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True Stories

They tell you to tell the truth and this sounds reasonable but you’re not quite sure how to do it.

They also tell you to do other things. Kill your adverbs. Kill your semi-colons. Kill your darlings. Kill your prologues.

Oh, you say, those I can do.

So you set the truth aside and head to the killing fields.

You reach for your metaphoric fountain pen, dip it in metaphoric red ink, and prepare to earn another metaphoric belt in the ancient art of Strike-Thru. At first you move cautiously, uncertain, fearing that you might condemn words just because of the clothes they wear. But it’s not their clothes, it’s the way they strut in them, commanding unwarranted attention like peacocks in a henhouse.

This isn’t a story about peacocks.

You find your resolve. (It was buried under a pile of metaphors.)

Quietly is the first to be silenced.

A semi-colon is decapitated; the comma slinks away and the dot falls. Period.

So much eye-rolling is plucked from the page.

And then, oh the humanity, an entire page is attacked. Words scatter, some find safety in later chapters, others are relegated to a losing game of Words With Friends.

That hurt a little – like the tingling needles that wake a sleep-fallen foot. But it wasn’t so bad.

So now, about that truth-telling thing. What does it really mean? Your invented character kills someone. Cheats on a spouse. Battles cancer.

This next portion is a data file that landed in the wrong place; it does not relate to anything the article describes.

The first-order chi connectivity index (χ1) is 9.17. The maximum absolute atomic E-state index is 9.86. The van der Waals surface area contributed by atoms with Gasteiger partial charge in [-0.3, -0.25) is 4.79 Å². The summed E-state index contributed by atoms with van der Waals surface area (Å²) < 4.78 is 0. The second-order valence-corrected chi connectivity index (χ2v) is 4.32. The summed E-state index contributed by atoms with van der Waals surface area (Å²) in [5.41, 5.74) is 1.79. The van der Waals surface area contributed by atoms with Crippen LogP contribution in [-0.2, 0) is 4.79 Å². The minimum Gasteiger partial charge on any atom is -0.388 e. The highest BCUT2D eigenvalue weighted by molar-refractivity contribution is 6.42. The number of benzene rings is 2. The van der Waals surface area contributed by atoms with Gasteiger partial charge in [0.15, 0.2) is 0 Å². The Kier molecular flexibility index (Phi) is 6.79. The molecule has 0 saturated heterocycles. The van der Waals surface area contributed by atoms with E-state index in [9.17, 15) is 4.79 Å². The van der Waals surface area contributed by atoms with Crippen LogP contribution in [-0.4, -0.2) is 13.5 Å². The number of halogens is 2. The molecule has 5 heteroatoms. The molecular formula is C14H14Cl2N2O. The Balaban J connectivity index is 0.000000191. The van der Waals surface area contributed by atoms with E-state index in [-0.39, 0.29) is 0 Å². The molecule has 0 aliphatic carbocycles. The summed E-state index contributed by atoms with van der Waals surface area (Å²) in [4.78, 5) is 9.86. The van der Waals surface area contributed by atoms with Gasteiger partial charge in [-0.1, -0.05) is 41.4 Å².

Perhaps you haven’t done those things. Yet. How do you write about them truthfully?

Most writing advice is about what you do. Cut this. Replace that. Move the other thing.

Telling the truth is about who you are.

This is where writing gets real. Because to write about the murderer, the adulterer, the cancer battler, you’ll have to access the thoughts and emotions that most closely match the character’s. You’ll spend time in uncomfortable places. Bad memories. Secret fears. What-ifs. Temptations. Mistakes. Regrets. This is where you find the raw material to make the murderer, the adulterer, the cancer battler come alive.

Time for some potentially disheartening news: You may not have the necessary raw material. You may not have any relevant experience to draw from. [You can thank God for this now if you like. Or you can ask Him for more trials. But really? Do you want a harder life just so you can be a better writer? Who do you think you are? Me?] Can you write honestly about a woman who leaves her husband if you haven’t left yours? Can you write honestly about what it’s like to attempt suicide if you’ve never swallowed a bottle of pills. No. You can’t. (Feel free to argue with me here.) You can come close, of course – you can write about what it’s like to ponder those things if you’ve pondered them, you can draw from similar life experiences and try to extrapolate truth from those, and you can learn from others who have made those choices. But you’ll still be circling the truth, writing about it instead of revealing it.

And now some better news. Circling the truth will still satisfy most readers. That’s because most readers haven’t done those things either. They key is to circle as close as you can. Readers know when you’re faking it – when you’re trying to tell a truth you haven’t spent time with yourself. But when you get it right, or nearly right, readers will feel that truth on a primal level. Then you’ll be one of those authors readers can’t wait to tell their friends and neighbors about. “The author just gets it” they’ll say, not quite sure what “getting it” means.

But you’ll know what it means. You told the truth.